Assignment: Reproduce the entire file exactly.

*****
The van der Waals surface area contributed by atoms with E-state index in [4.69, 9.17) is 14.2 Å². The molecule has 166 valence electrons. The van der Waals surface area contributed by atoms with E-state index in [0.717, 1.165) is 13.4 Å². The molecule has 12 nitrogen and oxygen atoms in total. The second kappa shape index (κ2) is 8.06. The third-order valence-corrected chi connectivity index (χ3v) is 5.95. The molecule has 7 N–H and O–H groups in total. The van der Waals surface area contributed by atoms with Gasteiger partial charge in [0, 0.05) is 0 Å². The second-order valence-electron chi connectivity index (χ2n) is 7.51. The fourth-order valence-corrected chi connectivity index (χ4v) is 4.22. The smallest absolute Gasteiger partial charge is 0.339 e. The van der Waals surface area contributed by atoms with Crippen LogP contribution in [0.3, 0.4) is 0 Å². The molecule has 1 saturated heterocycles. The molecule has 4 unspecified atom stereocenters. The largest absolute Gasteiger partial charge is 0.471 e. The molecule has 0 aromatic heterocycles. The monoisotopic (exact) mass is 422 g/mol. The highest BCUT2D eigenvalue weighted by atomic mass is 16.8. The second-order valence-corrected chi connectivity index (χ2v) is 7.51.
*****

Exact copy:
The van der Waals surface area contributed by atoms with E-state index in [4.69, 9.17) is 14.2 Å². The molecule has 166 valence electrons. The van der Waals surface area contributed by atoms with E-state index in [0.717, 1.165) is 13.4 Å². The molecule has 12 nitrogen and oxygen atoms in total. The second kappa shape index (κ2) is 8.06. The third-order valence-corrected chi connectivity index (χ3v) is 5.95. The molecule has 7 N–H and O–H groups in total. The van der Waals surface area contributed by atoms with Gasteiger partial charge in [0, 0.05) is 0 Å². The second-order valence-electron chi connectivity index (χ2n) is 7.51. The fourth-order valence-corrected chi connectivity index (χ4v) is 4.22. The smallest absolute Gasteiger partial charge is 0.339 e. The van der Waals surface area contributed by atoms with Crippen LogP contribution in [0.3, 0.4) is 0 Å². The molecule has 1 saturated heterocycles. The molecule has 4 unspecified atom stereocenters. The largest absolute Gasteiger partial charge is 0.471 e. The molecule has 0 aromatic heterocycles. The monoisotopic (exact) mass is 422 g/mol. The highest BCUT2D eigenvalue weighted by atomic mass is 16.8. The second-order valence-corrected chi connectivity index (χ2v) is 7.51.